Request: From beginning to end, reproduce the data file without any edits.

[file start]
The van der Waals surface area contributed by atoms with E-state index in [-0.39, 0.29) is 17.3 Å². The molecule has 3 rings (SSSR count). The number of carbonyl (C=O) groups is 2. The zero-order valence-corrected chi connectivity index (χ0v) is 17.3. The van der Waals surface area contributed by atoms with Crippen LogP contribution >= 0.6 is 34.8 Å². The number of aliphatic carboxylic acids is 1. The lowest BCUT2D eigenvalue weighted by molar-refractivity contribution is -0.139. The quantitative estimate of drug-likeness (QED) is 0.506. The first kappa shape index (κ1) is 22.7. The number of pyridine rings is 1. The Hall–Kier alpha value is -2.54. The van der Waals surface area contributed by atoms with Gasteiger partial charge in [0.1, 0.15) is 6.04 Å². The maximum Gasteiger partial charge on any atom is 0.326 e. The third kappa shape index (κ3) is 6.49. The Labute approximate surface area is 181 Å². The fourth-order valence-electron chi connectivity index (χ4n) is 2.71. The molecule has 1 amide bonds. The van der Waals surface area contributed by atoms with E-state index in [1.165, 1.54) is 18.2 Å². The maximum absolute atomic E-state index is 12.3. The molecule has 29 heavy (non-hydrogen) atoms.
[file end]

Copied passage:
The van der Waals surface area contributed by atoms with E-state index in [-0.39, 0.29) is 17.3 Å². The molecule has 3 rings (SSSR count). The number of carbonyl (C=O) groups is 2. The zero-order valence-corrected chi connectivity index (χ0v) is 17.3. The van der Waals surface area contributed by atoms with Crippen LogP contribution >= 0.6 is 34.8 Å². The number of aliphatic carboxylic acids is 1. The lowest BCUT2D eigenvalue weighted by molar-refractivity contribution is -0.139. The quantitative estimate of drug-likeness (QED) is 0.506. The first kappa shape index (κ1) is 22.7. The number of pyridine rings is 1. The Hall–Kier alpha value is -2.54. The van der Waals surface area contributed by atoms with Gasteiger partial charge in [0.1, 0.15) is 6.04 Å². The maximum Gasteiger partial charge on any atom is 0.326 e. The third kappa shape index (κ3) is 6.49. The Labute approximate surface area is 181 Å². The fourth-order valence-electron chi connectivity index (χ4n) is 2.71. The molecule has 1 amide bonds. The van der Waals surface area contributed by atoms with E-state index in [1.165, 1.54) is 18.2 Å². The maximum absolute atomic E-state index is 12.3. The molecule has 29 heavy (non-hydrogen) atoms.